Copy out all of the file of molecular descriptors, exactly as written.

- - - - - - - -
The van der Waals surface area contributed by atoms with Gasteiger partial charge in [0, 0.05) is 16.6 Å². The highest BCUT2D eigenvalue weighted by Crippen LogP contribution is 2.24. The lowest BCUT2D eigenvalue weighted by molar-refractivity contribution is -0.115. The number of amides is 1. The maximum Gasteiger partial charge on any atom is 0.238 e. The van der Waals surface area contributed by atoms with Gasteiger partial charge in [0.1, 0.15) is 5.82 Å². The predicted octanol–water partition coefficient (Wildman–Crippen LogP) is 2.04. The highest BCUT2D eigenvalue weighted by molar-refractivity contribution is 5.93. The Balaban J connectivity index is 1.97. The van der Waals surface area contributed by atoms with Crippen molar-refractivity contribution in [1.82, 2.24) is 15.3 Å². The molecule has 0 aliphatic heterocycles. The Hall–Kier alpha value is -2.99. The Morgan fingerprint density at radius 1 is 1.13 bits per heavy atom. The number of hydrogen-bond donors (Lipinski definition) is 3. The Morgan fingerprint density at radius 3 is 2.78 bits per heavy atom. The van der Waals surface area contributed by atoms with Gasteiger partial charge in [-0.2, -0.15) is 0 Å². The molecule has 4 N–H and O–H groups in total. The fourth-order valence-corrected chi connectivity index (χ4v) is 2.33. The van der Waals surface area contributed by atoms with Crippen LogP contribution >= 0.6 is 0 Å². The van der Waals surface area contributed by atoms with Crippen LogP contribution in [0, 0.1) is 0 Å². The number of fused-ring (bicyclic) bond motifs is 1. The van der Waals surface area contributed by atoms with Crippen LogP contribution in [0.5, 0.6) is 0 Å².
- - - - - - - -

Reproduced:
The van der Waals surface area contributed by atoms with Gasteiger partial charge in [0, 0.05) is 16.6 Å². The highest BCUT2D eigenvalue weighted by Crippen LogP contribution is 2.24. The lowest BCUT2D eigenvalue weighted by molar-refractivity contribution is -0.115. The number of amides is 1. The maximum Gasteiger partial charge on any atom is 0.238 e. The van der Waals surface area contributed by atoms with Gasteiger partial charge in [0.1, 0.15) is 5.82 Å². The predicted octanol–water partition coefficient (Wildman–Crippen LogP) is 2.04. The highest BCUT2D eigenvalue weighted by molar-refractivity contribution is 5.93. The Balaban J connectivity index is 1.97. The van der Waals surface area contributed by atoms with Crippen molar-refractivity contribution in [1.82, 2.24) is 15.3 Å². The molecule has 0 aliphatic heterocycles. The Hall–Kier alpha value is -2.99. The Morgan fingerprint density at radius 1 is 1.13 bits per heavy atom. The number of hydrogen-bond donors (Lipinski definition) is 3. The Morgan fingerprint density at radius 3 is 2.78 bits per heavy atom. The van der Waals surface area contributed by atoms with Gasteiger partial charge in [-0.2, -0.15) is 0 Å². The molecule has 4 N–H and O–H groups in total. The fourth-order valence-corrected chi connectivity index (χ4v) is 2.33. The van der Waals surface area contributed by atoms with Crippen LogP contribution >= 0.6 is 0 Å². The van der Waals surface area contributed by atoms with Crippen LogP contribution in [0, 0.1) is 0 Å². The number of fused-ring (bicyclic) bond motifs is 1. The van der Waals surface area contributed by atoms with Crippen LogP contribution in [0.5, 0.6) is 0 Å².